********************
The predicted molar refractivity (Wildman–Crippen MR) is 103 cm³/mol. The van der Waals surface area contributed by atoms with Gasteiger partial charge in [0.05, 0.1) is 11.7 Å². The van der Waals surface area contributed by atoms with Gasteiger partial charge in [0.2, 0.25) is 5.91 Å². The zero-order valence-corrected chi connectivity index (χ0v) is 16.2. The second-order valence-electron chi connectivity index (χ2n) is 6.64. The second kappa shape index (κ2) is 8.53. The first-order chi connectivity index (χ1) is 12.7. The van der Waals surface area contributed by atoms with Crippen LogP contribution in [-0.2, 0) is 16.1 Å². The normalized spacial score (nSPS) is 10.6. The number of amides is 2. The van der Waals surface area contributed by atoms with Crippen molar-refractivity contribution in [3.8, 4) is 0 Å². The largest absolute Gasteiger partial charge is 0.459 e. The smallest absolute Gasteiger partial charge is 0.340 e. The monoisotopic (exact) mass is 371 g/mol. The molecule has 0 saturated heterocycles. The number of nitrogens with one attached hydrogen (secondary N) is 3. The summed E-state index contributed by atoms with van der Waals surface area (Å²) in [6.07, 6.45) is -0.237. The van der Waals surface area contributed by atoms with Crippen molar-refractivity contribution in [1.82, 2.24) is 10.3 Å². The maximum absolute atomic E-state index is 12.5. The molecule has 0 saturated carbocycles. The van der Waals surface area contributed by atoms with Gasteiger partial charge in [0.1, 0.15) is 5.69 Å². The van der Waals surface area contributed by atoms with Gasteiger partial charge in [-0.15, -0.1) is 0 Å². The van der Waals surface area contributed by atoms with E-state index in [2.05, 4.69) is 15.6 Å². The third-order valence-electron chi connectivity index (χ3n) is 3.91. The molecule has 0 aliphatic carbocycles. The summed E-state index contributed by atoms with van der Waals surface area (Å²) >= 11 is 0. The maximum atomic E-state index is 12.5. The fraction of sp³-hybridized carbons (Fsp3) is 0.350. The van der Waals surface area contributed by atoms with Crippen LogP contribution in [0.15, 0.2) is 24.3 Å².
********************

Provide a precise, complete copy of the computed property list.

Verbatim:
The predicted molar refractivity (Wildman–Crippen MR) is 103 cm³/mol. The van der Waals surface area contributed by atoms with Gasteiger partial charge in [0.05, 0.1) is 11.7 Å². The van der Waals surface area contributed by atoms with Gasteiger partial charge in [0.2, 0.25) is 5.91 Å². The zero-order valence-corrected chi connectivity index (χ0v) is 16.2. The second-order valence-electron chi connectivity index (χ2n) is 6.64. The second kappa shape index (κ2) is 8.53. The first-order chi connectivity index (χ1) is 12.7. The van der Waals surface area contributed by atoms with Crippen LogP contribution in [-0.2, 0) is 16.1 Å². The normalized spacial score (nSPS) is 10.6. The number of amides is 2. The van der Waals surface area contributed by atoms with Crippen molar-refractivity contribution in [3.8, 4) is 0 Å². The largest absolute Gasteiger partial charge is 0.459 e. The smallest absolute Gasteiger partial charge is 0.340 e. The monoisotopic (exact) mass is 371 g/mol. The molecule has 0 saturated heterocycles. The number of nitrogens with one attached hydrogen (secondary N) is 3. The summed E-state index contributed by atoms with van der Waals surface area (Å²) in [6.07, 6.45) is -0.237. The van der Waals surface area contributed by atoms with Crippen molar-refractivity contribution in [1.82, 2.24) is 10.3 Å². The maximum absolute atomic E-state index is 12.5. The molecule has 0 saturated carbocycles. The van der Waals surface area contributed by atoms with Gasteiger partial charge in [0.1, 0.15) is 5.69 Å². The van der Waals surface area contributed by atoms with Gasteiger partial charge in [-0.15, -0.1) is 0 Å². The van der Waals surface area contributed by atoms with E-state index in [2.05, 4.69) is 15.6 Å². The third-order valence-electron chi connectivity index (χ3n) is 3.91. The molecule has 0 aliphatic carbocycles. The summed E-state index contributed by atoms with van der Waals surface area (Å²) >= 11 is 0. The maximum atomic E-state index is 12.5. The fraction of sp³-hybridized carbons (Fsp3) is 0.350. The van der Waals surface area contributed by atoms with Crippen LogP contribution in [0.15, 0.2) is 24.3 Å².